Dara Lind, Vox, Sept. 13, 2018 - "The Trump administration has just agreed to give parents who were separated from their children at the US-Mexico border earlier this year a second chance to make asylum claims in the US.
The Department of Justice has negotiated an agreement that covers three lawsuits filed against the government over the family-separation policy. Parents in the US who’d been ordered deported would get another chance to pass an interview demonstrating a “credible fear” of persecution — the first step in the asylum process.
If either the parent or the child passes the screening interview, families will be allowed to apply for asylum together. Some parents who don’t pass will be allowed to remain with their children in the US while the children’s cases are adjudicated.
And in some cases, the government is even willing to consider reopening cases for parents who were already deported from the US.
The agreement covers three lawsuits: Ms. L v. ICE, which forced the government to reunite separated families this summer; M- M- M- v. ICE, brought on behalf of children separated from parents; and Dora v. Sessions, a lawsuit from parents who had failed their initial asylum screenings because they were distraught after weeks of separation from their children.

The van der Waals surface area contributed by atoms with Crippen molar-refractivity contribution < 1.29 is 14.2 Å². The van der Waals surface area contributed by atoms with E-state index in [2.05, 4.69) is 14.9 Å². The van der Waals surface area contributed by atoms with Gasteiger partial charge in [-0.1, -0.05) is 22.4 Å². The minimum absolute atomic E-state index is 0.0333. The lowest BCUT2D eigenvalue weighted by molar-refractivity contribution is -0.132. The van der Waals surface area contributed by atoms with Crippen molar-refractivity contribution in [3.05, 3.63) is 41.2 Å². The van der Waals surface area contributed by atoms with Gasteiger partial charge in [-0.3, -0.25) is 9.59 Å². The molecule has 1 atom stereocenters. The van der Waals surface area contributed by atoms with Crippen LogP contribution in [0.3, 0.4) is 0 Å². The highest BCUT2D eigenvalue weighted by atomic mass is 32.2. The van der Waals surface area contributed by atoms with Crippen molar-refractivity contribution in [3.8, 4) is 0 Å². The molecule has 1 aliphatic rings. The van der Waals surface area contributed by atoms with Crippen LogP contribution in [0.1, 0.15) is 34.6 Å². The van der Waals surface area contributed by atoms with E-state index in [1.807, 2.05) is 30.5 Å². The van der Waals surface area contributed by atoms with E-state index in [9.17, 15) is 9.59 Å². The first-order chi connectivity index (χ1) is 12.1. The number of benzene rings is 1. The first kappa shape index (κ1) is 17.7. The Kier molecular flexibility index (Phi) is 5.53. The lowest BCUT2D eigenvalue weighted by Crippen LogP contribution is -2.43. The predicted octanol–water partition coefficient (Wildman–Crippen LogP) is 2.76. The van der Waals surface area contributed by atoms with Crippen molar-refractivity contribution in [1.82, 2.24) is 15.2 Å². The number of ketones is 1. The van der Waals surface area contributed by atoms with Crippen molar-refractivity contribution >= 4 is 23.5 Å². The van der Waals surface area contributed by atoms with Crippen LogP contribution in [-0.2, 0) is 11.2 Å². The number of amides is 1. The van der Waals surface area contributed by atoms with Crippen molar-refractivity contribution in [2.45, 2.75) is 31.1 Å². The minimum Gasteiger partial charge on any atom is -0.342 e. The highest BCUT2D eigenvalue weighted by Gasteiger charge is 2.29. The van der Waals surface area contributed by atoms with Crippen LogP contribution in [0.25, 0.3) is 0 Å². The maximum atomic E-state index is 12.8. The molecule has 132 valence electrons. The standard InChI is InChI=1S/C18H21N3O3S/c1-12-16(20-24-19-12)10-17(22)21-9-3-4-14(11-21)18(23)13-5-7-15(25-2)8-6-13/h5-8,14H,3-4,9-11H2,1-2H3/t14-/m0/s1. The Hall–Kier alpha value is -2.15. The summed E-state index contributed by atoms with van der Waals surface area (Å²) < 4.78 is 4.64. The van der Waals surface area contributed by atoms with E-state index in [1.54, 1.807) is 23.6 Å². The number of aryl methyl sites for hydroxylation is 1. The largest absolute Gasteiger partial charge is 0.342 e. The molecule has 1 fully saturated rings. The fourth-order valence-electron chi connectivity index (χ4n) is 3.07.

If the agreement is approved by the federal judges overseeing the three lawsuits, it will result in a second chance for hundreds of parents. Muslim Advocates and the Legal Aid Justice Center, who represented the plaintiffs in Dora v. Sessions, believe it could give “well over 1,000” parents another chance at an asylum claim. And for many families, it will eliminate (or at least defer) the impossible choice between giving up a child’s legal case, and separating the family again by keeping the child in the US while the parent is deported."